Andrew Vo was raised in Huntington Beach, California by his mother, a refugee from Vietnam.
"My parents immigrated from Vietnam during the Vietnam War, so we didn't have much growing up. We were considered lower class," he says, humbly comparing his own childhood to that of his mother's, who grew up living in a one-bedroom apartment with 9 brothers and sisters. "My mom literally worked every single day of her life to help support the family, her siblings, because she lost her parents at a very young age during the Vietnam War."
Watching her hard work shaped Vo and his ambitions.
"My mother sacrificed her whole life for her children. Coming from Vietnam to the United States, her number one goal is to make sure that her kids are successful. So for me, seeing my mom struggle every single day, I made it a goal to educate myself to make her proud," he says. "I went through college for four years. After that, I went to dental school for four years, and I really wanted to make her proud."
Today, Vo lives with his fiancé, Marcus in Costa Mesa, California, works as a pediatric dentist and earns roughly $200,000 per year. He joined the military to cover $300,000 in dental school costs.
Paying for dental school
Vo graduated from the University of California, Irvine in 2009 with a degree in economics. After setting his sights on dental school, he was accepted into the University of Southern California's dental surgery program — one of the best in the country. But the six-figure price tag was prohibitive for him and his family.
Most recent estimates for the total cost of attendance for four years of USC's dental program is $545,876.
"For me, that's a lot of money. I've never even seen that much money in my life," says Vo. "I had to figure out a way to pay for school."
That year, he found the United States Army's Health Professions Scholarship Program which covers the tuition for medical, dental, veterinary, psychiatric nurse practitioner, psychology and optometry programs. In exchange, program participants must serve in the military. Vo applied and was accepted, though he did not receive enough to cover all of his expenses during the four-year program.
Vo received a scholarship worth $300,000 and he borrowed an additional $176,616 to cover his costs. So far, he has paid off roughly $70,000 of his student loans. He served in the Army from 2015 through 2019.
"I never want to hurt anyone"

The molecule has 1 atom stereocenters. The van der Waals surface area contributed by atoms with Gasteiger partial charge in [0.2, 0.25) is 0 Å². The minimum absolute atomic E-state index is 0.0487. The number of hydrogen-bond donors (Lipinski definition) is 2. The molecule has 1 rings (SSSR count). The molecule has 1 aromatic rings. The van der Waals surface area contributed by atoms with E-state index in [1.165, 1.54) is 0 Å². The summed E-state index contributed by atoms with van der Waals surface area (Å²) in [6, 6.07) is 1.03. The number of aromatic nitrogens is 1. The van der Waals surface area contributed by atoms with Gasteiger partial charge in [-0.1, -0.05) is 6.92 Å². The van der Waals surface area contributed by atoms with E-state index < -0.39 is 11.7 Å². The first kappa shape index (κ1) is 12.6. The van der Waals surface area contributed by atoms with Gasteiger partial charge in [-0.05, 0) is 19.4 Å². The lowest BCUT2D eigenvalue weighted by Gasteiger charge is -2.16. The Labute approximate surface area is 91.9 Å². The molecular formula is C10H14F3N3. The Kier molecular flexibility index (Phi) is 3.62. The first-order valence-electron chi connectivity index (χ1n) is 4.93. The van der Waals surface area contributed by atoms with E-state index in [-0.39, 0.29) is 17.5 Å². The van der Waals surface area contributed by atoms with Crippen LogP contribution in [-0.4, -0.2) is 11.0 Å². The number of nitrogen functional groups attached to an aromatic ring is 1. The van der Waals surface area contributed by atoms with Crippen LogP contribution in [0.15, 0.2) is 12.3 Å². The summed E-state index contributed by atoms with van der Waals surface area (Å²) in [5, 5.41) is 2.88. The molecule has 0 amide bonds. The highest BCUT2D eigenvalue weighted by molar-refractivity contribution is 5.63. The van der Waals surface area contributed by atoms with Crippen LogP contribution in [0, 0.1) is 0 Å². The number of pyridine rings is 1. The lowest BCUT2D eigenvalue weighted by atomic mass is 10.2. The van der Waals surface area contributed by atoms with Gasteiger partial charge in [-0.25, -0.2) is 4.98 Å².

After graduating from dental school in 2015, Vo began his service in the military. He was first stationed at Fort Carson in Colorado and then at Fort Irwin in California and served as a captain and general dentist in the United States Army Dental Corps.
"I got very homesick initially," Vo remembers. That was "the most challenging part because I had never been separated from my siblings and my mom, and being spoiled in the best weather ever in California, I just missed home."
Plus, Vo had serious personal reservations about joining the armed forces.
"I was scared because I never want to shoot anyone. I never want to hurt anyone. I hear about the fear of being drafted and or relocated to a different country, and all these things seem very scary. At the end of the day, I asked myself, A, 'How am I going to pay for school?' And B, can I serve our country in a certain way? And the answer was yes and yes," he says. "So I had to push my fears aside and really kind of dive in."
As part of his service he attended basic training where he became an officer and learned how to use a gun and "how to fight if a war broke out."
While Vo saw the scholarship as a means to an end at first, he says he has met many people he admired along the way.
"I joined the military because I wanted them to pay for my school," he says "I really did it just for the money, for the scholarship to pay for it. But at the end of the day, after my four years, I fell in love with it."
After Vo's service ended in 2019, he joined the Army Reserve. For two weeks every year, he backfills for other Army dentists.
"I've met incredible people — people that have sacrificed their lives," he says. "I get to meet people who are selfless and I think that has probably been one of the best experiences — and a very humbling experience for me."